Although it may seem like the risk has passed, women who are pregnant or hope to become pregnant and their partners should be wary about the Zika virus and the serious birth defects it can cause. While the risk of defects from Zika is relatively small according to a new report, it is still important for women and their partners to protect themselves from the virus.
The Zika virus, which is transmitted through the bite of an infected mosquito, could be passed from a pregnant woman to her fetus and lead to birth defects like microcephaly and other complications, according to the Centers for Disease Control and Prevention (CDC).
Last year, there were 51 babies born with Zika-related birth defects in the United States. Nearly 1,300 pregnant women, in 44 states, had laboratory evidence of a Zika virus infection in 2016. Around 970 of those women have completed their pregnancies. Overall, the risk of severe birth defects was about five percent among women who were infected with Zika during pregnancy and rose to 15 percent of those who were infected during their first trimester, according to the new article. While there has been no confirmed local transmission of Zika in Northeast Florida, protective actions against mosquito bites can prevent Zika.
There are local efforts in place to address Zika in Northeast Florida. The Florida Department of Health Duval (FDOH Duval) has launched a Zika task force to make sure that the proper safety measures are being taken to protect the community against the harms Zika can cause. Partners of the task force includes the CDC, Florida Department of Agriculture and Consumer Services and the local county mosquito control office. FDOH Duval, as well as the surrounding counties, has also put together a prevention package which includes three insect-repellent towelettes, a male contraceptive and literature on Zika and protective measures. The Coalition will also be distributing Zika prevention packages through its MomCare, Azalea, Healthy Start and Healthy Families Jacksonville programs and at community events.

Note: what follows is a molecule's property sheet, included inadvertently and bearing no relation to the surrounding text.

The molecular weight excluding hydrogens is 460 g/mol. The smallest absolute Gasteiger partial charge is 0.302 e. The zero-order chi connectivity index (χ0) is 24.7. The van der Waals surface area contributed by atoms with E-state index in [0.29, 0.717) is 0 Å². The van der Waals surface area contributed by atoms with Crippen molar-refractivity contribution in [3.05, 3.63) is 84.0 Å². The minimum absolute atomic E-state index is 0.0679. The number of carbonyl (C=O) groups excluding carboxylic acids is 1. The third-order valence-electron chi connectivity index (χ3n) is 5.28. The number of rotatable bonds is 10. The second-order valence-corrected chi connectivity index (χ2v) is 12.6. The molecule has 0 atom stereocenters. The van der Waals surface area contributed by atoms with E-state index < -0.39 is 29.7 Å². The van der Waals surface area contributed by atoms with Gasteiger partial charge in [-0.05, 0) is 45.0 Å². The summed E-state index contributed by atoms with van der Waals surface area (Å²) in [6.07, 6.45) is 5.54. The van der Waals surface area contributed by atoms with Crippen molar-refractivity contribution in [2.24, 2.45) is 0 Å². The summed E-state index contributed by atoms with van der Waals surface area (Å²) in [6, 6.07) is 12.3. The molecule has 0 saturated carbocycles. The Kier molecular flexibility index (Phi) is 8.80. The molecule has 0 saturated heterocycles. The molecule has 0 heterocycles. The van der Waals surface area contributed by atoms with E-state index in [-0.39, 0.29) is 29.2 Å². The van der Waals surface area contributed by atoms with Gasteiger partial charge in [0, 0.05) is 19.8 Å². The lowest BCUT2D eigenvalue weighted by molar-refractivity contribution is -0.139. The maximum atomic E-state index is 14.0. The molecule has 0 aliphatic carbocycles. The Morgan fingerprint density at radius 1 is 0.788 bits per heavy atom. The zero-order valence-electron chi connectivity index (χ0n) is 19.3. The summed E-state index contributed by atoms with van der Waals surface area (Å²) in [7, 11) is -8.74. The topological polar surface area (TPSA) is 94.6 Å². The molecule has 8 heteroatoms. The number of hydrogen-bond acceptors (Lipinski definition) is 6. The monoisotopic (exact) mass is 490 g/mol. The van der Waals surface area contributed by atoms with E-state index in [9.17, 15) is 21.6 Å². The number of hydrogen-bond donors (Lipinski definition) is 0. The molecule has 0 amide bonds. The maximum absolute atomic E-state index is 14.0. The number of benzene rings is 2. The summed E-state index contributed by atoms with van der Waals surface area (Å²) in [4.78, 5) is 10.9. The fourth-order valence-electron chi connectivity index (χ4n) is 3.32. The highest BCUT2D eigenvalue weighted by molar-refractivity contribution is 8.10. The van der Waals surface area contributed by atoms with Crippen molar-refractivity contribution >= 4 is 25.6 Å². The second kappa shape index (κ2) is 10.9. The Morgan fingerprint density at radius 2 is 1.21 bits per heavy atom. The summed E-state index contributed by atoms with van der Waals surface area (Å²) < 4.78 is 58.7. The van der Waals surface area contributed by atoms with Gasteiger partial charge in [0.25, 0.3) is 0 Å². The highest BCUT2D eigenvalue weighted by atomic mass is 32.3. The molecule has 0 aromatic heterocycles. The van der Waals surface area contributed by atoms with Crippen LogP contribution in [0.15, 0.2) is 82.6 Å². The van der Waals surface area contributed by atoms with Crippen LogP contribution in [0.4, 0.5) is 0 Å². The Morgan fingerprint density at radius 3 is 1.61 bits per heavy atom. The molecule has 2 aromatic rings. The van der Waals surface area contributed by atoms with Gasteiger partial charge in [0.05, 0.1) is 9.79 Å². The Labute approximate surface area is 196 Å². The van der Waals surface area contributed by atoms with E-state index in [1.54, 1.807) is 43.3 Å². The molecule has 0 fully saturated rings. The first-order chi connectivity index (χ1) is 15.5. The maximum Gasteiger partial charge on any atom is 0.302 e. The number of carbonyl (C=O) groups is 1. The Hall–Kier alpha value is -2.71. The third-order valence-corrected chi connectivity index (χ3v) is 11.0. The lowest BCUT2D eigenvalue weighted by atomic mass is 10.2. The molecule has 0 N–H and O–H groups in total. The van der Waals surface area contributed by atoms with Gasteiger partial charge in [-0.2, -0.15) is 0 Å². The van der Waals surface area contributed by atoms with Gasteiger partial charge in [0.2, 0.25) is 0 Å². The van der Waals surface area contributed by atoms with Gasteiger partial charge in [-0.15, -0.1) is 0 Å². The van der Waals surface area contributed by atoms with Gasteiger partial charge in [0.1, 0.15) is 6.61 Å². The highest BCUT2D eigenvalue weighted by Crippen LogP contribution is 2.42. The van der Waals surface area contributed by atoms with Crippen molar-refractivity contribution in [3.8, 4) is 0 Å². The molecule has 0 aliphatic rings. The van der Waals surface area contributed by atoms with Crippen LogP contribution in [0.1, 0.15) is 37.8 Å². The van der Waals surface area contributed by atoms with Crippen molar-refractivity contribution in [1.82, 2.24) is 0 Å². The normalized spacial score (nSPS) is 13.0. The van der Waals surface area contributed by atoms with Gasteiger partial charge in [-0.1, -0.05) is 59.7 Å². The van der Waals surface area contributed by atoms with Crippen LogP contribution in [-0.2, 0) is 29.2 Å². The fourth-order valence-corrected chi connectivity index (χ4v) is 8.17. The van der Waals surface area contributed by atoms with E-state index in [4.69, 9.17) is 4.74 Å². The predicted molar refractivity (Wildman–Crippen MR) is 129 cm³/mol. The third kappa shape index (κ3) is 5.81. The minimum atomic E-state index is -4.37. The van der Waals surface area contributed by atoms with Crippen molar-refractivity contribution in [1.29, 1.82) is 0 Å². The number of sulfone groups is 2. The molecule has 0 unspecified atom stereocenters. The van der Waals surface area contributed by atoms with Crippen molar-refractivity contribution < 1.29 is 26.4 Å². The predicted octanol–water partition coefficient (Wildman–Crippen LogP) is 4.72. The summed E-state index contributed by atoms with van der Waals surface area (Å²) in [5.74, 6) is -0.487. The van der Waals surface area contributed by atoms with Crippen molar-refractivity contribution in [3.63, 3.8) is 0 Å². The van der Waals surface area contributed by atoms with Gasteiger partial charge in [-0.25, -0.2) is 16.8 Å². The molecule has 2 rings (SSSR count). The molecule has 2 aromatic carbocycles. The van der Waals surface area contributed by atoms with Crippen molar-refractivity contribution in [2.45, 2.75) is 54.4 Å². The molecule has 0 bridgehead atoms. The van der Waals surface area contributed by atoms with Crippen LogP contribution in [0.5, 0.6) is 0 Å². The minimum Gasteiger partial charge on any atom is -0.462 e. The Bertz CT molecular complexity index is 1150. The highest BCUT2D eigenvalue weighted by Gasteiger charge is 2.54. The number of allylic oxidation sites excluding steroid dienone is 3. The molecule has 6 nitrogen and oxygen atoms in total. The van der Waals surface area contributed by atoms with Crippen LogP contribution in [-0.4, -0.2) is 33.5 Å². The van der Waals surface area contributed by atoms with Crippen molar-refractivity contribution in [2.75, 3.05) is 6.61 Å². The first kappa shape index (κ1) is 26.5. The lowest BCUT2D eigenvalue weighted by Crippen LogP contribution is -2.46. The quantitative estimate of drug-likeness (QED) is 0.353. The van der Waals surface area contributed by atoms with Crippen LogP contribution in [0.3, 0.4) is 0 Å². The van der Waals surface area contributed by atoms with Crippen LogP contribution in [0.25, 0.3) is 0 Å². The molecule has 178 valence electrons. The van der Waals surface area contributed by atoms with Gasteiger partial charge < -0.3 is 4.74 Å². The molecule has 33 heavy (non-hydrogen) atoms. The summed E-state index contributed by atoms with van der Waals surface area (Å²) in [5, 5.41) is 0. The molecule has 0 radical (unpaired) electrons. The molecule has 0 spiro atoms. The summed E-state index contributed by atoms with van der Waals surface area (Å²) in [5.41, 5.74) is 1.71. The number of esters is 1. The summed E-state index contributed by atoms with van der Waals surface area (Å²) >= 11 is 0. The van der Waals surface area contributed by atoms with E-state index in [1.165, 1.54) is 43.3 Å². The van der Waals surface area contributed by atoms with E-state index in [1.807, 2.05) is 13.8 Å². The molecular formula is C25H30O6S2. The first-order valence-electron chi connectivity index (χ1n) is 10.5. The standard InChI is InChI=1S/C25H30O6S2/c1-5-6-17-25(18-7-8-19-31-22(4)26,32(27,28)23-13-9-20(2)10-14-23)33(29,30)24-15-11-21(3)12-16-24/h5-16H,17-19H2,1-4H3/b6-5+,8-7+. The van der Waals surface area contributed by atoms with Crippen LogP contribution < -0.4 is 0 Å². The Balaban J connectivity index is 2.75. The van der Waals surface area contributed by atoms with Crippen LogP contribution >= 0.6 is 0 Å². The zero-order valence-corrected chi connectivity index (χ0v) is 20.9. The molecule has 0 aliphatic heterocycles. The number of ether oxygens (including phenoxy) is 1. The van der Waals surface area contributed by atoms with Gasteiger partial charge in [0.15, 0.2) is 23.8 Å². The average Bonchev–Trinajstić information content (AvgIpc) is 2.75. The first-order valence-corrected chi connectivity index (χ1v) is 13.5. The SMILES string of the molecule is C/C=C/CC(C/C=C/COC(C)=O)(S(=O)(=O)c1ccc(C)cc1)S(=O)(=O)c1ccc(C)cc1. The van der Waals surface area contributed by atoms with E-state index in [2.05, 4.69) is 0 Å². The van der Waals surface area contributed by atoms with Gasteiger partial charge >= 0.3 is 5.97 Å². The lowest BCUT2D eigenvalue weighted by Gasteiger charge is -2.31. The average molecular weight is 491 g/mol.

As there is currently no vaccine for the Zika virus, the CDC strongly recommends taking the following protective actions to prevent the transmission.
- Wear long-sleeved shirts and long pants.
- Treat your clothing and gear with permethrin or buy pre-treated items.
- Repellents that contain Deet are the most effective during pregnancy
- Picaridin is an alternative repellent that is safe to use during pregnancy
- Do not use products containing oil of lemon eucalyptus or para-menthane-diol on children younger than three-years-old.
- Do not use insect repellent on babies younger than two-months old.
- Prevent sexual transmission of Zika by using condoms or not having sex.
Many people affected with Zika will have mild symptoms or none at all. Symptoms could include a fever, rash, joint pain, headache or conjunctivitis (red eyes). If you have experienced any of the symptoms and have been to a region where the Zika virus is present, it is recommended that you visit a physician or healthcare provider and request testing.
To get more information about the Zika virus and possible ways of prevention, visit:
Florida Department of Health
March of Dimes
The Northeast Florida Healthy Start Coalition is excited to launch a new Volunteer Program. As we continue to grow, we are eager to give tomorrow’s healthcare professionals the opportunity to learn and work with women, babies and families in Northeast Florida. Our first volunteer cohort includes three interns who are working towards their Masters of Public Health degree, respectively.
Originally from Tennessee, Keri Pirtle holds a Bachelors in Health Science from Wichita State
University and will complete a Masters of Public Health in August 2017 from the University of New
England. Keri is a graduate intern with the Azalea Project, focusing on increasing recruitment and
participation of the group education sessions. She is most excited about working closely with clients to develop positive, sustainable plans for the future. Keri has over a decade of experience working with infants, children, and families, and will certainly put that to good use. Keri is a married, fur mom of one, who loves Tennessee Volunteer Football, Nashville Predators Hockey, and fitness.